Thrilled to receive a Special Merit Award for ‘Art of Outstanding Quality’, at the 2018 LightSpaceTime open art competition for my portrait of the Vietnamese woman in Hoi-An, ‘Crumpled’. This is the second time I have receive an award from LST, the first being in 2016 for my painting of the car-guard, ‘Jazz Man’.

Gouna river flowing strongly after the rain. Startling clear amber waters, an ancient mirror for the delicate water lilies opening in shafts of sunlight. The joys of being out on a bicycle in our paradise.

My painting of the elephants at Addo, a tad somber with the news that 90 elephant carcasses were found in Botswana. Elephants have always moved into the protected areas of Botswana, away from hunting guns of Namibia, Angola and Zimbabwe. A haven shattered by the slaughter of poachers. Incredibly sad.

SOLD

Water Carriers

Oil on linen 40cmx30cm

Diary of an Adventure

Calitzdorp Cycle Adventure

First time I have spent so long on a bicycle, with three days of cycling into the red mountains. Groenfontein. Kruisrivier and Seweweekspoort.

Beautifully restored houses from the days of the Ostrich Barron’s. Blue skies. Green valleys. Dust. Gut wrenching climbs. Legs turned to mush. Bruised bum. Exhilarating decents. Demanding terrain that challenged yet left you excited for the next day.

Soeterus guest farm. Roaring fire under the stars. Space for Prince to run. Warm showers. Comfortable beds. Breakfasts to fuel the starving and close enough to the wine cellars of Boplaas and De Kraans, an incentive at days end.

A new technique for cooking fillet from Coreta. 80 degrees for 4 min per 100 grams of the largest fillet. Stand for an hour. Then cooked over a hot fire for ten minutes, turning continuously. Delicious.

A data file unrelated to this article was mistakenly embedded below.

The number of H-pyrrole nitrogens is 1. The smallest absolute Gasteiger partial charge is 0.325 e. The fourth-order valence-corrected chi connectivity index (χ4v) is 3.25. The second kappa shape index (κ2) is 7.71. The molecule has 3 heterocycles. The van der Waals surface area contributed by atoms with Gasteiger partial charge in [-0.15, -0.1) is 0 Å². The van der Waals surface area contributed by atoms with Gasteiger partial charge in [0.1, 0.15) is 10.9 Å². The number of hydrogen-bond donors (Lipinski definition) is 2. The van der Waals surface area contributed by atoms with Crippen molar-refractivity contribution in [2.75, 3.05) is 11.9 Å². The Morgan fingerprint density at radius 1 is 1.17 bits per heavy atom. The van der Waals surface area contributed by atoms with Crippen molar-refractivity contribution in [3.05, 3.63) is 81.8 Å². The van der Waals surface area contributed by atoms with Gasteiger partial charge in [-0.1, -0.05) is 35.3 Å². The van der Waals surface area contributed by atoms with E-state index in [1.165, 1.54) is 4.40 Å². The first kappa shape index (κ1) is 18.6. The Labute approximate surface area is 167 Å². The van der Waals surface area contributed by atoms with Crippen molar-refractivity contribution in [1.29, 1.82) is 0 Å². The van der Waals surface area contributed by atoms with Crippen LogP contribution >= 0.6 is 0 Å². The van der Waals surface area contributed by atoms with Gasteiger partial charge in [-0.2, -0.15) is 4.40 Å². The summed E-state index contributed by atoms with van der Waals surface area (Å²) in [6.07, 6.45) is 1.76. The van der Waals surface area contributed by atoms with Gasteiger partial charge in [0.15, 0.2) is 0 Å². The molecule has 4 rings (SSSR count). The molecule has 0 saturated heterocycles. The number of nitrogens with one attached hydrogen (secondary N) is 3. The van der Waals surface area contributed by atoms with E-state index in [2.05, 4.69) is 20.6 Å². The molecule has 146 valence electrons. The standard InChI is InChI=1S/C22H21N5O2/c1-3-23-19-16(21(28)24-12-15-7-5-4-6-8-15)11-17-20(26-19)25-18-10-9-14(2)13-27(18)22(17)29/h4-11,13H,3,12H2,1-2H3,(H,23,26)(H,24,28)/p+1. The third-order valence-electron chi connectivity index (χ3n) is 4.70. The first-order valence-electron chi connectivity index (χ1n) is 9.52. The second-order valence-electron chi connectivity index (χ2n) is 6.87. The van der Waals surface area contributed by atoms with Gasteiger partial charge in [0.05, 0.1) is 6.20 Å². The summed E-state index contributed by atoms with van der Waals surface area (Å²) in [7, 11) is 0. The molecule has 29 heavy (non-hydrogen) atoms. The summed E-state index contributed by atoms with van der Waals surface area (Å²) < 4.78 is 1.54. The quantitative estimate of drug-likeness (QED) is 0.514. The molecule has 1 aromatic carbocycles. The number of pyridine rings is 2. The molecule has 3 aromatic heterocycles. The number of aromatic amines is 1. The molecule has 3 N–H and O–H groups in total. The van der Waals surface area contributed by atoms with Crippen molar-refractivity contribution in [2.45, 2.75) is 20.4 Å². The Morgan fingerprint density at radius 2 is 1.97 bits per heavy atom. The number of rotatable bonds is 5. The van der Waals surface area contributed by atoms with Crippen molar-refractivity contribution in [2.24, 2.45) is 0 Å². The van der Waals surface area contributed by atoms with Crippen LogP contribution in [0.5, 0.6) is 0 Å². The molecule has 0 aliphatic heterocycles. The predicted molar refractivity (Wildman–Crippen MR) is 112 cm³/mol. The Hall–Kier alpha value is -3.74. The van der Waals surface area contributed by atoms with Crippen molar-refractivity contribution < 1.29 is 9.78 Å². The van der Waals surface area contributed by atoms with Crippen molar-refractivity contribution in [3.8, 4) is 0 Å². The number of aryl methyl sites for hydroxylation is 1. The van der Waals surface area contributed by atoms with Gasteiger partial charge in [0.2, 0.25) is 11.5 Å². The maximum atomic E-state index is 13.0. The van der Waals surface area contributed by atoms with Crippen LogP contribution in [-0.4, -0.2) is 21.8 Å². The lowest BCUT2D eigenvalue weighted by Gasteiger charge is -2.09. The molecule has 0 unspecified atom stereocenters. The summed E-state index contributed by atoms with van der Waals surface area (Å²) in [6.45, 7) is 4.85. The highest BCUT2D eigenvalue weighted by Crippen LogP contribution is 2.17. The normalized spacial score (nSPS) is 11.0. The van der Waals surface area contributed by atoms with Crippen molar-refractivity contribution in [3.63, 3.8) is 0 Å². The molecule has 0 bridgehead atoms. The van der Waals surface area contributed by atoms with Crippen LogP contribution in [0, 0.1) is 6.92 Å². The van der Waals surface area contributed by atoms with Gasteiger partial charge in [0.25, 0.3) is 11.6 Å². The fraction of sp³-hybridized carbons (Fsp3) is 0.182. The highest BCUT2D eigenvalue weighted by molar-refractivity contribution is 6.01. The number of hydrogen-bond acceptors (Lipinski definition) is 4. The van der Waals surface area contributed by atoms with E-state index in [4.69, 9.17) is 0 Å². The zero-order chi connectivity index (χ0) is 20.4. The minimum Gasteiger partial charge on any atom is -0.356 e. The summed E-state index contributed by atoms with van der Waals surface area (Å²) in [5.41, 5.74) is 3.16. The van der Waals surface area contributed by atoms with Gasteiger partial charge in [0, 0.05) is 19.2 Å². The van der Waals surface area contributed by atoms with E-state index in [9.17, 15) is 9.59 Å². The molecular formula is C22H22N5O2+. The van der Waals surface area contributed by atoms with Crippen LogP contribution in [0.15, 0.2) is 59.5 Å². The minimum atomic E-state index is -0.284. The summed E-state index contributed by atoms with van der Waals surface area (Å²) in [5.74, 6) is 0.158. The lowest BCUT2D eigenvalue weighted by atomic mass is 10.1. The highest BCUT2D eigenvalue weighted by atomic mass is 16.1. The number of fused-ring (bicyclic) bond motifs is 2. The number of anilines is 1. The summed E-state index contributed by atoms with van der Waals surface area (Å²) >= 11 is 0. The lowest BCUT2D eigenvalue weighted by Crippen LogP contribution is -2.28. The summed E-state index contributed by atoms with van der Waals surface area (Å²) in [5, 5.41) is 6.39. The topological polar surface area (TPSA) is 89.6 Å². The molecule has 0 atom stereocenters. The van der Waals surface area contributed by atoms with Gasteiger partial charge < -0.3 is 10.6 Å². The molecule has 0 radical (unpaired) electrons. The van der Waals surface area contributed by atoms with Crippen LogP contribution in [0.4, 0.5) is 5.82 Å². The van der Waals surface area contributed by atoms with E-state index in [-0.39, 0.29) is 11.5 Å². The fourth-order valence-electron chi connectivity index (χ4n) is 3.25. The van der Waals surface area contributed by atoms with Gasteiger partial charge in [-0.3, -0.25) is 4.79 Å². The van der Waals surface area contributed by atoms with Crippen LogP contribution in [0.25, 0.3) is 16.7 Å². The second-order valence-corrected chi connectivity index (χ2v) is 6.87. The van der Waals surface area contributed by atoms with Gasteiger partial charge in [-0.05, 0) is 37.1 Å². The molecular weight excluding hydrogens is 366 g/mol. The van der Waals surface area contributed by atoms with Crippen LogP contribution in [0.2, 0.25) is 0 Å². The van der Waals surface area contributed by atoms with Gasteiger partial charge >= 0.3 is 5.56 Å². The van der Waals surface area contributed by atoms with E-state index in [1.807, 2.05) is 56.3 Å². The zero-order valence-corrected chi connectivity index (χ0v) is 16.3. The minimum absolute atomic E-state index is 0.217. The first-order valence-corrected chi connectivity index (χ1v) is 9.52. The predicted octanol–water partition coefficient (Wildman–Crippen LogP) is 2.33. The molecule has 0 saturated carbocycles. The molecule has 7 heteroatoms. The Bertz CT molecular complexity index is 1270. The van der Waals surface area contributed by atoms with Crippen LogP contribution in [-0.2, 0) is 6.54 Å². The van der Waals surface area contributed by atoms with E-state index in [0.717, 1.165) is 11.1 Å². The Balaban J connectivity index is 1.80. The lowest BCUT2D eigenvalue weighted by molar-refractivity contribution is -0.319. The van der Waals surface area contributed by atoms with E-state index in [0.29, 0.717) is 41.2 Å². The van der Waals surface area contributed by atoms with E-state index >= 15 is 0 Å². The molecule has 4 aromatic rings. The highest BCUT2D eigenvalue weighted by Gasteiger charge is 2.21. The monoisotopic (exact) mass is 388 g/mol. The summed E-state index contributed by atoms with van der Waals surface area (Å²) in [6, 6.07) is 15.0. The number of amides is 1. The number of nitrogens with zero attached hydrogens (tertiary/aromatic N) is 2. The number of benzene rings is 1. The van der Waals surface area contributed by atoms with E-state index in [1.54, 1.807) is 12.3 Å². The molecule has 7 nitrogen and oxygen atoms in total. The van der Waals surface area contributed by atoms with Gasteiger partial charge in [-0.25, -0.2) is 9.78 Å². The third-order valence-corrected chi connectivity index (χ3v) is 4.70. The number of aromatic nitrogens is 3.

Terry, Coreta and Clair, with careful menu planning, ensured that my blood sugars over the demanding days didn’t spiral out of control. A touch of hyperglycemia as I waited too long before refueling with blueberries. Particularly on the afternoon rides when my sugar levels seem to fall quicker. Carrot cake very tempting!

Blood sugars

Day 1

Before ride 6,7 mmol/L (target 4 – 7.8 mmol/L)

After 47,9 km 3,8 (2h 11m)

2 hour after ride 5,3

Daily carbs 31 grams

Day 2

Before ride 4,8 mmol/L (target 4 – 7.8 mmol/L)

After 32 km 4,1

After 64 km 4,3 (3h 18m)

1 hour after ride 6,4

2 hour after ride 4,4

Daily carbs 30grams

Day 3

Before ride 4,9 mmol/L (target 4 – 7.8 mmol/L)

After 22 km 4,1

After 42 km 5,4 (2h 17m)

1 hour after ride 5,2

Daily carbs 30grams

Diary of an Adventure

Harbour Town Adventures

First ‘Wearable Art’ 100% silk scarves with my paintings sold and heading to new homes. Orders for the next batch received with a few adjustments made to the art work. ‘Irises’ design painting finished, adding an additional option to the range. Working on an elephant painting that is also designed to be used as a scarf painting. The link to the website sorted and the international purchase pricing adjusted to include free shipping.

https://janraats.com/wearable-art/

Running with my shadow in the early morning before the storm made being in front of the fire the more sensible option. Getting Prince out that much more challenging, as he didn’t see the need to move from his warm bed before the birds were awake.